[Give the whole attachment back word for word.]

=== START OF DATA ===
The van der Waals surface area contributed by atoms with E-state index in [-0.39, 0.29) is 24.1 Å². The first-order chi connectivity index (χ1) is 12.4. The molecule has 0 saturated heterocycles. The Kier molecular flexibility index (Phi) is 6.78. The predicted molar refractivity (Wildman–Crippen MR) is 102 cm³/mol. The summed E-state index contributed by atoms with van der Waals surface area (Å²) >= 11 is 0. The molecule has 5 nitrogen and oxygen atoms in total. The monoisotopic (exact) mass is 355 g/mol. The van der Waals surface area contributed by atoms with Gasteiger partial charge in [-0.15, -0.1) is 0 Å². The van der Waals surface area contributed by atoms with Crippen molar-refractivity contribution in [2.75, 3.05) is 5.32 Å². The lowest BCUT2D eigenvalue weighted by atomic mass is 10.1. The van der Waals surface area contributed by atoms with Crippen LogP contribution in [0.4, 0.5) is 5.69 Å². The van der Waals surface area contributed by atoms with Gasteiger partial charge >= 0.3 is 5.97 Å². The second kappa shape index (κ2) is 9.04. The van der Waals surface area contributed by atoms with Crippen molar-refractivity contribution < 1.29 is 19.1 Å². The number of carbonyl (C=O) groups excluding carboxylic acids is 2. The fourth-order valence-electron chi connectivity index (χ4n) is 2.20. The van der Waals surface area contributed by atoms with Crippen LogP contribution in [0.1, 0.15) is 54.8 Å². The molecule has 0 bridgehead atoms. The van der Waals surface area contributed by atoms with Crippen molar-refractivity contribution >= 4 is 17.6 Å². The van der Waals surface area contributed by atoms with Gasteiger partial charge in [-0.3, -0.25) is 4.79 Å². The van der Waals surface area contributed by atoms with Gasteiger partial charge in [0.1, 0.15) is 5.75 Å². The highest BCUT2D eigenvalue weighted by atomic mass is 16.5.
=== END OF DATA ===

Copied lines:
The van der Waals surface area contributed by atoms with E-state index in [-0.39, 0.29) is 24.1 Å². The first-order chi connectivity index (χ1) is 12.4. The molecule has 0 saturated heterocycles. The Kier molecular flexibility index (Phi) is 6.78. The predicted molar refractivity (Wildman–Crippen MR) is 102 cm³/mol. The summed E-state index contributed by atoms with van der Waals surface area (Å²) >= 11 is 0. The molecule has 5 nitrogen and oxygen atoms in total. The monoisotopic (exact) mass is 355 g/mol. The van der Waals surface area contributed by atoms with Gasteiger partial charge in [-0.15, -0.1) is 0 Å². The van der Waals surface area contributed by atoms with Crippen molar-refractivity contribution in [2.75, 3.05) is 5.32 Å². The lowest BCUT2D eigenvalue weighted by atomic mass is 10.1. The van der Waals surface area contributed by atoms with Crippen LogP contribution in [0.4, 0.5) is 5.69 Å². The van der Waals surface area contributed by atoms with Gasteiger partial charge >= 0.3 is 5.97 Å². The second kappa shape index (κ2) is 9.04. The van der Waals surface area contributed by atoms with Crippen molar-refractivity contribution < 1.29 is 19.1 Å². The number of carbonyl (C=O) groups excluding carboxylic acids is 2. The fourth-order valence-electron chi connectivity index (χ4n) is 2.20. The van der Waals surface area contributed by atoms with Crippen LogP contribution in [0.1, 0.15) is 54.8 Å². The molecule has 0 bridgehead atoms. The van der Waals surface area contributed by atoms with Crippen molar-refractivity contribution >= 4 is 17.6 Å². The van der Waals surface area contributed by atoms with Gasteiger partial charge in [-0.3, -0.25) is 4.79 Å². The van der Waals surface area contributed by atoms with Gasteiger partial charge in [0.1, 0.15) is 5.75 Å². The highest BCUT2D eigenvalue weighted by atomic mass is 16.5.